FIGURE 4.2 Arecibo (A) and Goldstone (G) radar images of near-Earth asteroid 1999 JM8. Illumination is from the top; range increases downward, and the wavelength of the echoes of the radio waves increases to the left. This asteroid is a very slow rotator, with a period of about a week. Each panel corresponds to a sum of images from the referenced 1999 August date. With a diameter of about 7 kilometers, 1999 JM8 is among the largest known near-Earth asteroids. SOURCE: L.A.M. Benner, S.J. Ostro, M.C. Nolan, J.-L. Margot, J.D. Giorgini, R.S. Hudson, R.F. Jurgens, M.A. Slade, E.S. Howell, D.B. Campbell, and D.K. Yeomans, 2000, Radar observations of asteroid 1999 JM8, Meteoritics and Planetary Science 37:779-792. Copyright 2002 by the Meteoritical Society.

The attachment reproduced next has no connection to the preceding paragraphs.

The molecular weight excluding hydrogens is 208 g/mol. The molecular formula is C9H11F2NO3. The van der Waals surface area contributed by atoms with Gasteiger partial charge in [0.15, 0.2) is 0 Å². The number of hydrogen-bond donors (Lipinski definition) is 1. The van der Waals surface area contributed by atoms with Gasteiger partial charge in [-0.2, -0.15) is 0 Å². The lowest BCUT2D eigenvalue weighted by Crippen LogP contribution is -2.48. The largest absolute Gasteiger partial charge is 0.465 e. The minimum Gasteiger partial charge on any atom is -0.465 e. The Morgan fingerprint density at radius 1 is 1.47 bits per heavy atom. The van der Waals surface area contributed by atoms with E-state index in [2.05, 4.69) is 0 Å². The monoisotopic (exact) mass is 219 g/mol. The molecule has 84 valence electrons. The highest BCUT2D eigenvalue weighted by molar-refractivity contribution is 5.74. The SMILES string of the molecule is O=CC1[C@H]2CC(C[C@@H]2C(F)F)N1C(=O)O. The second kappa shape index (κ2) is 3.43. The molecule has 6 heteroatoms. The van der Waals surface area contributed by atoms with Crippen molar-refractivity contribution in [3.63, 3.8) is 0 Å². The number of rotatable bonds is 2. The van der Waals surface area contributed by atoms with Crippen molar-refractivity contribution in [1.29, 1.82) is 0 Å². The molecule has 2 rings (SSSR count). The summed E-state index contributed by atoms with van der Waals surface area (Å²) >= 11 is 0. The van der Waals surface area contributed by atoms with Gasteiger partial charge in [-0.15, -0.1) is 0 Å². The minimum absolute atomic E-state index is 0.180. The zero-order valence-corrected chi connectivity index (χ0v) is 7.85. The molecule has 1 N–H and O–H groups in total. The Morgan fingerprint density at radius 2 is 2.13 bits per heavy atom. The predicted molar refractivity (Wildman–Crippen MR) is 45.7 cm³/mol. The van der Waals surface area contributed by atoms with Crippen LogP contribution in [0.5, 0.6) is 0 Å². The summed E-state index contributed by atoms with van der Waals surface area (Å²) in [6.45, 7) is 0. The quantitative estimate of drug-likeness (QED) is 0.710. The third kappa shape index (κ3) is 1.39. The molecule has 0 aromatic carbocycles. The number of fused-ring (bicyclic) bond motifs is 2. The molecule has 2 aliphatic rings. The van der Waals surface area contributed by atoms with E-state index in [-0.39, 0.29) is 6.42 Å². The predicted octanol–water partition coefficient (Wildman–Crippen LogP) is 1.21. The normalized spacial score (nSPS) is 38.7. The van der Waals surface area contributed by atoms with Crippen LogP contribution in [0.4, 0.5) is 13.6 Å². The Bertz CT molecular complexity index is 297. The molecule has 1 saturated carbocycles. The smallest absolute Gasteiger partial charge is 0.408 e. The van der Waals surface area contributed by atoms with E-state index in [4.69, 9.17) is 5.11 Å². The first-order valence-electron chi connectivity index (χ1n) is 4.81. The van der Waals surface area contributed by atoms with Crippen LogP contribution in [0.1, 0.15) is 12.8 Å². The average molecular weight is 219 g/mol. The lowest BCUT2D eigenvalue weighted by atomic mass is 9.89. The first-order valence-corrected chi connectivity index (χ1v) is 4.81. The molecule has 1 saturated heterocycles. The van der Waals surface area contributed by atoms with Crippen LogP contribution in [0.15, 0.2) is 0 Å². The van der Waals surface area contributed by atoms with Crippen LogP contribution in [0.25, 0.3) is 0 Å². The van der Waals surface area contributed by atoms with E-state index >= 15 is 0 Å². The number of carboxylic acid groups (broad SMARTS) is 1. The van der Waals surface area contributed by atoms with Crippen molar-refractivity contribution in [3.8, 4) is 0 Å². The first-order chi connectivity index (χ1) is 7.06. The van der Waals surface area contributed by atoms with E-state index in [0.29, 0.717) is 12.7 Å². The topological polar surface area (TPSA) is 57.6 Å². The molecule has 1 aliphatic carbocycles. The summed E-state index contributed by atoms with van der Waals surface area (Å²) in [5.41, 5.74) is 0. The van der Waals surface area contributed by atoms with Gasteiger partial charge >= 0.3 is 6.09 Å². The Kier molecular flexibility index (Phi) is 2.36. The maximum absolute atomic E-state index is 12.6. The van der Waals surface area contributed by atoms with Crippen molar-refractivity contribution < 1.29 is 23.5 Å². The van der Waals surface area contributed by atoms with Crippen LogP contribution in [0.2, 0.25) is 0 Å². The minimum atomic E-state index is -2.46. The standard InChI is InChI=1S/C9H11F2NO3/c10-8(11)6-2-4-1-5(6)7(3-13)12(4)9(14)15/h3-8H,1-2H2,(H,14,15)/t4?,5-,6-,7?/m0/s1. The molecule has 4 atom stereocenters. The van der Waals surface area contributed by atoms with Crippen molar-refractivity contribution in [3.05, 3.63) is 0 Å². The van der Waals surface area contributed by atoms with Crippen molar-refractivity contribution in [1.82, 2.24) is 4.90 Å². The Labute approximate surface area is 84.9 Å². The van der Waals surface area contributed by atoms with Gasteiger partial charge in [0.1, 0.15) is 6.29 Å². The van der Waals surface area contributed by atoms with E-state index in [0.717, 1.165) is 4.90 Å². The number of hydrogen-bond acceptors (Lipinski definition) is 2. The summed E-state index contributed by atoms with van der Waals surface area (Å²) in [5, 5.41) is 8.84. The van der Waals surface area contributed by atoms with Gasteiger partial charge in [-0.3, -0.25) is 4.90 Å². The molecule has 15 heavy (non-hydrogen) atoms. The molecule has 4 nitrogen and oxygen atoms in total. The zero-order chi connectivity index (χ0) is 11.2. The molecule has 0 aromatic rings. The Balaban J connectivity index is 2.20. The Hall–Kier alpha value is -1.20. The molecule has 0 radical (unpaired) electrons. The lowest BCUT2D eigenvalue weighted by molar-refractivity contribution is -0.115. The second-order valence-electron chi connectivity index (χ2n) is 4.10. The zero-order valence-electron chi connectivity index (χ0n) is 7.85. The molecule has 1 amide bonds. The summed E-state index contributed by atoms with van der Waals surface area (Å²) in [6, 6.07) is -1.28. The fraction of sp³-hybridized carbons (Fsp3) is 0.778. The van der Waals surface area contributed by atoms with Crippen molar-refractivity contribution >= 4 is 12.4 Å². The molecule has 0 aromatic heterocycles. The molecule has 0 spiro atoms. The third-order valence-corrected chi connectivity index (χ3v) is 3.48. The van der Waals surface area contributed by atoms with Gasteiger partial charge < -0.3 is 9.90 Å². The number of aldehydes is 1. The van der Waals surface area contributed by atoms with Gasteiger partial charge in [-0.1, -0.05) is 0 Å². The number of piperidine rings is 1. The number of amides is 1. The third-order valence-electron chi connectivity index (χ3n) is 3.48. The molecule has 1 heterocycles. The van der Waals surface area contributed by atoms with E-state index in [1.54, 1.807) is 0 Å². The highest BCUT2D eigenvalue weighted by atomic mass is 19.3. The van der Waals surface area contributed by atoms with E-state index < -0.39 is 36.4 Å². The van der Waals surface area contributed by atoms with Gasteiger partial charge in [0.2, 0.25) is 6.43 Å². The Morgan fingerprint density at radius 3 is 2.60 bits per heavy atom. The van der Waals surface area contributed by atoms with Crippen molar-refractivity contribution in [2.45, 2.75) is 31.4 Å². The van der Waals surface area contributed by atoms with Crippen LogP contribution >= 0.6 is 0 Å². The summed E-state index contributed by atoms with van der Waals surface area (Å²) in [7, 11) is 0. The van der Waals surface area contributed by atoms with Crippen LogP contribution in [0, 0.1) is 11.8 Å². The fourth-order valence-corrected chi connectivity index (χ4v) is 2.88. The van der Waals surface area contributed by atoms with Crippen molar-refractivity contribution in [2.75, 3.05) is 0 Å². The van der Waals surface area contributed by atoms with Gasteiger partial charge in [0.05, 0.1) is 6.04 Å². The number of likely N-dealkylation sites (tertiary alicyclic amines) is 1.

FIGURE 4.2 Arecibo (A) and Goldstone (G) radar images of near-Earth asteroid 1999 JM8. Illumination is from the top; range increases downward, and the wavelength of the echoes of the radio waves increases to the left. This asteroid is a very slow rotator, with a period of about a week. Each panel corresponds to a sum of images from the referenced 1999 August date. With a diameter of about 7 kilometers, 1999 JM8 is among the largest known near-Earth asteroids. SOURCE: L.A.M. Benner, S.J. Ostro, M.C. Nolan, J.-L. Margot, J.D. Giorgini, R.S. Hudson, R.F. Jurgens, M.A. Slade, E.S. Howell, D.B. Campbell, and D.K. Yeomans, 2000, Radar observations of asteroid 1999 JM8, Meteoritics and Planetary Science 37:779-792. Copyright 2002 by the Meteoritical Society.



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